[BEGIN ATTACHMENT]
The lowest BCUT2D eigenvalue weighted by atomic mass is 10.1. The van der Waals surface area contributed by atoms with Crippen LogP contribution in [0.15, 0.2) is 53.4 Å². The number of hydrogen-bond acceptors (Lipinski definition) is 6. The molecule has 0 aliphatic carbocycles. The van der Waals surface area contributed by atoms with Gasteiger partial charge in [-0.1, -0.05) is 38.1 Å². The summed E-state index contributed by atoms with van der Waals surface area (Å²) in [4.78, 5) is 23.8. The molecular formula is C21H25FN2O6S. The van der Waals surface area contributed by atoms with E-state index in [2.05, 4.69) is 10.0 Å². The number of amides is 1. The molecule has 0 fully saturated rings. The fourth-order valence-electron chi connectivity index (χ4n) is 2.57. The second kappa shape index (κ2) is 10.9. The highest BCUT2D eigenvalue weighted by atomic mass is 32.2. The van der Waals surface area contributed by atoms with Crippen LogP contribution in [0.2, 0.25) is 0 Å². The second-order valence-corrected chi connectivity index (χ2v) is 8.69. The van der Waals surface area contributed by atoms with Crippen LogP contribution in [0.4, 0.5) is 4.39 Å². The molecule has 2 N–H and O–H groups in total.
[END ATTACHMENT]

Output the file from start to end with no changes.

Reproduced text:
The lowest BCUT2D eigenvalue weighted by atomic mass is 10.1. The van der Waals surface area contributed by atoms with Crippen LogP contribution in [0.15, 0.2) is 53.4 Å². The number of hydrogen-bond acceptors (Lipinski definition) is 6. The molecule has 0 aliphatic carbocycles. The van der Waals surface area contributed by atoms with Gasteiger partial charge in [-0.1, -0.05) is 38.1 Å². The summed E-state index contributed by atoms with van der Waals surface area (Å²) in [4.78, 5) is 23.8. The molecular formula is C21H25FN2O6S. The van der Waals surface area contributed by atoms with E-state index in [2.05, 4.69) is 10.0 Å². The number of amides is 1. The molecule has 0 fully saturated rings. The fourth-order valence-electron chi connectivity index (χ4n) is 2.57. The second kappa shape index (κ2) is 10.9. The highest BCUT2D eigenvalue weighted by atomic mass is 32.2. The van der Waals surface area contributed by atoms with Crippen LogP contribution in [0.2, 0.25) is 0 Å². The second-order valence-corrected chi connectivity index (χ2v) is 8.69. The van der Waals surface area contributed by atoms with Crippen LogP contribution in [0.4, 0.5) is 4.39 Å². The molecule has 2 N–H and O–H groups in total.